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Motherhood in Western Europe

Insights from Western European Mothers

The changing face of motherhood — Western Europe

The accompanying reports combine a review of existing literature with an analysis of original quantitative data derived from a poll of 9,582 mothers from 12 countries in Western Europe, making it one of the largest studies of this kind ever conducted

Child Obesity and Health

An analysis of the latest available data from the Health Survey for England (HSE)

Child Obesity and Health — download the full report in pdf format

In this ‘National Childhood Obesity Week’, the SIRC report, Children, obesity and heath: Recent trends, holds up a true mirror, accurately reflecting the trend towards slimmer, healthier children. more

The Future of Freemasonry

An examination of the role of Freemasonry in the 21st century


This report is, as far as we know, an account of the first ever study that has been commissioned by Freemasons from a non-Masonic body. None of the SIRC members involved in the project are Freemasons, a fact that evoked surprise and welcome in equal measure from the Lodge members we met. more

The Changing Face of Motherhood

Insights from three generations of mothers


The report seeks to answer some specific questions about the changing face of motherhood and determine the extent to which modern ‘solutions’ to motherhood are more or less beneficial than the solutions of the past. more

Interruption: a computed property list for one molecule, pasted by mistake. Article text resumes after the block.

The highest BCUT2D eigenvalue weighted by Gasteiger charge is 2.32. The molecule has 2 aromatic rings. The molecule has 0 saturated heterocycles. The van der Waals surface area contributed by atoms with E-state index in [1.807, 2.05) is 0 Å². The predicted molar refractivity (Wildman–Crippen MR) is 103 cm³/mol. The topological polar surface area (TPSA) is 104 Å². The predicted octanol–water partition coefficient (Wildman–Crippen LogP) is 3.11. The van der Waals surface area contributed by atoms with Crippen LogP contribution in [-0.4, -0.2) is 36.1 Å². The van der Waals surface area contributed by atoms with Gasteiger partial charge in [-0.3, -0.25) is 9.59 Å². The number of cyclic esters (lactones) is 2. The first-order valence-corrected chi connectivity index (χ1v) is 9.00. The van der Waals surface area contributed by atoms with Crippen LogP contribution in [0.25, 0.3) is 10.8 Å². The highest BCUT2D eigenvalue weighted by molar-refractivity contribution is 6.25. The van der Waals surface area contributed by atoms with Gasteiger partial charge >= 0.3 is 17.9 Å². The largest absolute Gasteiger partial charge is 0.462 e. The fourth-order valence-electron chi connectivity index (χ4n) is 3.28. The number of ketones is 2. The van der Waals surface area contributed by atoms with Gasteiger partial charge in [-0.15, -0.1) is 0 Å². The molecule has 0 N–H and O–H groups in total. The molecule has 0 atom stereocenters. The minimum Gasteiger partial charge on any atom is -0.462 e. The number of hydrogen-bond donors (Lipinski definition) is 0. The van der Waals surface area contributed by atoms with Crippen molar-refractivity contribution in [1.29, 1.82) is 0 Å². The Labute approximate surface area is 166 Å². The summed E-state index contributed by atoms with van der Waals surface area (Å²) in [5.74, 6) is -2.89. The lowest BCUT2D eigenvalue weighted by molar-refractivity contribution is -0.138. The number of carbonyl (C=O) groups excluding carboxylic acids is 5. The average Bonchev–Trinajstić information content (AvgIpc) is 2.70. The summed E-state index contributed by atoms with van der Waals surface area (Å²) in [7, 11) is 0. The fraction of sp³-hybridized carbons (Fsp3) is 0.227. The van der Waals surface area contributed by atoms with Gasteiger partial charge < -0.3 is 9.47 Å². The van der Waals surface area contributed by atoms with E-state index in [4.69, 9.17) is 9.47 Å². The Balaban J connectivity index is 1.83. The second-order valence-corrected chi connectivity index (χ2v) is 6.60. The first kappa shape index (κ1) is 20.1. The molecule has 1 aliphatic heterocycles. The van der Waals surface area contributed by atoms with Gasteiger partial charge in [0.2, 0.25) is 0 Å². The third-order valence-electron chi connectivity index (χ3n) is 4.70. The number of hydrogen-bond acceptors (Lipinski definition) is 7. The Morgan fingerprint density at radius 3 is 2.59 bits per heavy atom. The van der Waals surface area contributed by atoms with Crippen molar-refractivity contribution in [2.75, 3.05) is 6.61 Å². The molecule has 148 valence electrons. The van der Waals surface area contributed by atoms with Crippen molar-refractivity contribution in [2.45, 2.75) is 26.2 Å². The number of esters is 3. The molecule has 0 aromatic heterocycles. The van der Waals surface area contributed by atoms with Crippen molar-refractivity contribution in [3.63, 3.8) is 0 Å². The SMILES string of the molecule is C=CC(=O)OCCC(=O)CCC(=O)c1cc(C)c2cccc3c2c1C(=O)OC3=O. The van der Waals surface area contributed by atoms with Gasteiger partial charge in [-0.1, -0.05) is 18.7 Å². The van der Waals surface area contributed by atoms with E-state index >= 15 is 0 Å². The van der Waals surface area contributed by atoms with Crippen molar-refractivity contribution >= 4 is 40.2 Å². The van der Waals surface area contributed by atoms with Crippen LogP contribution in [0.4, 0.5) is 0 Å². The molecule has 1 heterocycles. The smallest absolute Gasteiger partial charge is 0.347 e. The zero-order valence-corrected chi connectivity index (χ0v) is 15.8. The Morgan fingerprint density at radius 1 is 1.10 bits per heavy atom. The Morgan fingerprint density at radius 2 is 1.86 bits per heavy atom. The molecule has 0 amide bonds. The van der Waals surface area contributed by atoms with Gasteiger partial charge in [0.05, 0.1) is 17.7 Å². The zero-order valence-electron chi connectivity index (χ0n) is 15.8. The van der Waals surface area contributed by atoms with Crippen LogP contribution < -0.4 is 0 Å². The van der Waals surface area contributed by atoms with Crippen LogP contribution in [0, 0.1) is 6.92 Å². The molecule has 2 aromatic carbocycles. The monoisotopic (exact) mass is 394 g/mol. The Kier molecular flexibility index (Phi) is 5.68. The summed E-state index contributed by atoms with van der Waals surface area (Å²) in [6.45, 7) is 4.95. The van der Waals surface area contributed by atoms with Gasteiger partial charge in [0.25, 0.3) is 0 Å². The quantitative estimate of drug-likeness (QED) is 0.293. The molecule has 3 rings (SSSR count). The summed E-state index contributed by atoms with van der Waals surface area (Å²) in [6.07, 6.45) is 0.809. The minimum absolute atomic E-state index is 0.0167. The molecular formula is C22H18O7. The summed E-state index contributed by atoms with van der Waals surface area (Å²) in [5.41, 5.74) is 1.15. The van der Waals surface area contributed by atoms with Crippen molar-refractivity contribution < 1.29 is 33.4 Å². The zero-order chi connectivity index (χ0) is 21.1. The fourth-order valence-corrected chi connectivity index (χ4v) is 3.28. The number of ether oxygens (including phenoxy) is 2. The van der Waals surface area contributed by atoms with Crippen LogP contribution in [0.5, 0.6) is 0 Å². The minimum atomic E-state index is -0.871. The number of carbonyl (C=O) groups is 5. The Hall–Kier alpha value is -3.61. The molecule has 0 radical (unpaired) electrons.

The Freetirement Generation

Research commissioned by Friends Provident


The issue of what it means to be old in the twenty first century is of increasing importance to the economic, political, social and cultural future of Britain. As the post-war Baby Boomer boomer generation (those born between 1946 and 19641) begin to reach retirement age, much speculation surrounds the question of exactly how the world's 'first teenagers' are going to grow old. The Baby Boomers are the first generation to use consumer products as vital ingredients in defining who they are. They are also of the generation of the civil rights movement, of feminism, and of the social and political liberation that characterised the counterculture of the 1960s. Now they are beginning to retire in their millions, with greater longevity and more freedom than any other generation before them. This report from the Social Issues Research Centre analyses the opinions, experiences and the expectations of older people in order to find out what it means to grow old in the UK today. It also examines the characteristics of the generation that will immediately succeed them.

Key questions

For the latest generation of old people, and for society in general, modern retirement presents an interesting set of questions. Often to the resentment of their children, Baby Boomers grew up in a period of distinct and unprecedented social and economic change, and will often tell you so. Raised in the very early years of the consumer capitalism that flourishes today, theirs was the first generation to know what it felt like to be a teenager. Theirs was a generation of political activism, of sexual liberation and, of course, rock n roll, but also of marriage and family, steady jobs and a pervasive, intensive, iconographic consumer culture. Today, this is the generation of retirement. Older people - Mick Jagger, David Bowie and Tony Blair included - now make up 42% of the adult UK population.

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